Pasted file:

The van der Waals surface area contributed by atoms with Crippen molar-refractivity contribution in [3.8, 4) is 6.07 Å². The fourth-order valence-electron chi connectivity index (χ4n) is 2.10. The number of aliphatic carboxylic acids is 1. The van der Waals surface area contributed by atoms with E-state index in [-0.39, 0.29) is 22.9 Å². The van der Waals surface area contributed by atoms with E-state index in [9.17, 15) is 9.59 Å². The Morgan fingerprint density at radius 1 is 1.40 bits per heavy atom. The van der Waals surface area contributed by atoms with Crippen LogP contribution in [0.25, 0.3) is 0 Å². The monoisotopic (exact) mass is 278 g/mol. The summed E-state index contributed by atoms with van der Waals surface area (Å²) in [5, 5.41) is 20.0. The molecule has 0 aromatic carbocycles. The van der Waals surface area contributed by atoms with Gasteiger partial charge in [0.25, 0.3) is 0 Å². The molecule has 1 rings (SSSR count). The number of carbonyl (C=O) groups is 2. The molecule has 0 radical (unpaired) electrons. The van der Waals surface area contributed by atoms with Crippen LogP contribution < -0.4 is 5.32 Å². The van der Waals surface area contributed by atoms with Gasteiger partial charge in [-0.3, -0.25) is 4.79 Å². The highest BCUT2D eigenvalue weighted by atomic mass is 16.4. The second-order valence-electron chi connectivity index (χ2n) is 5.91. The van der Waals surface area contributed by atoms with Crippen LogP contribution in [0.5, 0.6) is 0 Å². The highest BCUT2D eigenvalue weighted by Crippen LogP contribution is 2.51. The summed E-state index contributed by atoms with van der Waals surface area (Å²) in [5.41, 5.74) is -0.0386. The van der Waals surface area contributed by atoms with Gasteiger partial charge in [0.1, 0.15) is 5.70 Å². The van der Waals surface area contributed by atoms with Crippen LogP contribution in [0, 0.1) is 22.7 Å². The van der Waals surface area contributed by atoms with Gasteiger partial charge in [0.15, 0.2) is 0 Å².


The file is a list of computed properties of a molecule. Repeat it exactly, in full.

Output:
The van der Waals surface area contributed by atoms with Crippen molar-refractivity contribution in [3.8, 4) is 6.07 Å². The fourth-order valence-electron chi connectivity index (χ4n) is 2.10. The number of aliphatic carboxylic acids is 1. The van der Waals surface area contributed by atoms with E-state index in [-0.39, 0.29) is 22.9 Å². The van der Waals surface area contributed by atoms with E-state index in [9.17, 15) is 9.59 Å². The Morgan fingerprint density at radius 1 is 1.40 bits per heavy atom. The van der Waals surface area contributed by atoms with Crippen LogP contribution in [0.25, 0.3) is 0 Å². The monoisotopic (exact) mass is 278 g/mol. The summed E-state index contributed by atoms with van der Waals surface area (Å²) in [5, 5.41) is 20.0. The molecule has 0 aromatic carbocycles. The van der Waals surface area contributed by atoms with Gasteiger partial charge in [0.25, 0.3) is 0 Å². The molecule has 1 rings (SSSR count). The number of carbonyl (C=O) groups is 2. The molecule has 0 radical (unpaired) electrons. The van der Waals surface area contributed by atoms with Crippen LogP contribution < -0.4 is 5.32 Å². The van der Waals surface area contributed by atoms with Gasteiger partial charge in [-0.3, -0.25) is 4.79 Å². The highest BCUT2D eigenvalue weighted by atomic mass is 16.4. The second-order valence-electron chi connectivity index (χ2n) is 5.91. The van der Waals surface area contributed by atoms with Crippen LogP contribution in [0.5, 0.6) is 0 Å². The highest BCUT2D eigenvalue weighted by Crippen LogP contribution is 2.51. The summed E-state index contributed by atoms with van der Waals surface area (Å²) in [5.41, 5.74) is -0.0386. The van der Waals surface area contributed by atoms with Gasteiger partial charge in [0.1, 0.15) is 5.70 Å². The van der Waals surface area contributed by atoms with Crippen LogP contribution in [0, 0.1) is 22.7 Å². The van der Waals surface area contributed by atoms with Gasteiger partial charge in [0.15, 0.2) is 0 Å².